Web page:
The A-Class rollover debacle raises serious questions about the rapid expansion of the Mercedes-Benz product line-up. The new A-, M-, and V-classes, the SLK and the Smart, were conceived and developed in record time for Mercedes models.
No auto company has ever managed the kind of product revolution that Daimler-Benz has carried out in the last two years. It has been a shrewd and dazzling response to the market. The company has shown a willingness to change and to think what had been unthinkable.
But did Daimler go too far? Was there too much strain on people and resources?
The questions are not easily answered. They require self-examination. And the same questions can be asked throughout the industry. Has there been too much cost-cutting, commonizing and computer simulation of tests?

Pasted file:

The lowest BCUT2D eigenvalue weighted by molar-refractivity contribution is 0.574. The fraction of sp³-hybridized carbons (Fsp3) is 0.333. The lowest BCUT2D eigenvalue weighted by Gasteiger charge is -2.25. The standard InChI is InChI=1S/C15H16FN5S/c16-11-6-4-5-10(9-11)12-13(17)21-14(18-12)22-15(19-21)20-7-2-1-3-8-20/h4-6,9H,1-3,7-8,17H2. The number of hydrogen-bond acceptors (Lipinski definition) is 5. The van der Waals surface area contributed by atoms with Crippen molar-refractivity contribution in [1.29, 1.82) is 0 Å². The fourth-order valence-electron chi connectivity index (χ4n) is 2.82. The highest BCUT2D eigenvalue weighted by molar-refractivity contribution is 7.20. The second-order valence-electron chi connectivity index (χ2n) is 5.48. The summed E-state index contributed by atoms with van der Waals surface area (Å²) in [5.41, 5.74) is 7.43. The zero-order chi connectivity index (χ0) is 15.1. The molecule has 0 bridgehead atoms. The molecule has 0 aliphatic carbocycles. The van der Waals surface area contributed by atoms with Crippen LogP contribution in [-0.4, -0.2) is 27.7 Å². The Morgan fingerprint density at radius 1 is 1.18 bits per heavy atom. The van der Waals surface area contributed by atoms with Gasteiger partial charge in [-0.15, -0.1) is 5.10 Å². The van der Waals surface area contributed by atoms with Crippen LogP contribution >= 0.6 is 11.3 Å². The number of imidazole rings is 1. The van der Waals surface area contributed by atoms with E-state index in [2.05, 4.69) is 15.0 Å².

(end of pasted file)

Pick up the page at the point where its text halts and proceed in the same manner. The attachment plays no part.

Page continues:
Some critics have accused Daimler of arrogance, the usual charge whenever a proud German company has a problem. That's wrong and dumb. Daimler's reaction to its A-class problems has been swift and substantial.
But what did go wrong?
Daimler has now halted deliveries of the car while it does $175 million worth of re-engineering and fixing - an extraordinary measure.
The stakes are enormous. Some A-class business has been lost, but more importantly there is a potential loss of faith.
The rest of the industry shouldn't gloat, it should learn.